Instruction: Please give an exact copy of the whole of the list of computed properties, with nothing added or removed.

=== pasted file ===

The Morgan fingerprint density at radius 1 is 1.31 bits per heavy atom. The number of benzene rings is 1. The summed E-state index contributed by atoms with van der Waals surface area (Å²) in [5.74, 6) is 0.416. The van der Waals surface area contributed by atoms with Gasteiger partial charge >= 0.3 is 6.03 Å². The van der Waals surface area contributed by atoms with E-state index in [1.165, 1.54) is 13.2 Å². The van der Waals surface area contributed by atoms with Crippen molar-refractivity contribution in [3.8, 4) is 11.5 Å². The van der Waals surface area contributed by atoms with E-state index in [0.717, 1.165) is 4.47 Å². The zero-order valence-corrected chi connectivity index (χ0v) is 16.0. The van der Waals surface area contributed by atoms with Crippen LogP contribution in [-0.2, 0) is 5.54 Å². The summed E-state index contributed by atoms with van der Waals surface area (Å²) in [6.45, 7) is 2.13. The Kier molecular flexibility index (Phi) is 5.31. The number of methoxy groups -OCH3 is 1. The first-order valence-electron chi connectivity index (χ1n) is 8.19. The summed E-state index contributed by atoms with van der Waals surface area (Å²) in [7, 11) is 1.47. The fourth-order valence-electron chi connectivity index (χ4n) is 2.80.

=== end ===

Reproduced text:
The Morgan fingerprint density at radius 1 is 1.31 bits per heavy atom. The number of benzene rings is 1. The summed E-state index contributed by atoms with van der Waals surface area (Å²) in [5.74, 6) is 0.416. The van der Waals surface area contributed by atoms with Gasteiger partial charge >= 0.3 is 6.03 Å². The van der Waals surface area contributed by atoms with E-state index in [1.165, 1.54) is 13.2 Å². The van der Waals surface area contributed by atoms with Crippen molar-refractivity contribution in [3.8, 4) is 11.5 Å². The van der Waals surface area contributed by atoms with E-state index in [0.717, 1.165) is 4.47 Å². The zero-order valence-corrected chi connectivity index (χ0v) is 16.0. The van der Waals surface area contributed by atoms with Crippen LogP contribution in [-0.2, 0) is 5.54 Å². The summed E-state index contributed by atoms with van der Waals surface area (Å²) in [6.45, 7) is 2.13. The Kier molecular flexibility index (Phi) is 5.31. The number of methoxy groups -OCH3 is 1. The first-order valence-electron chi connectivity index (χ1n) is 8.19. The summed E-state index contributed by atoms with van der Waals surface area (Å²) in [7, 11) is 1.47. The fourth-order valence-electron chi connectivity index (χ4n) is 2.80.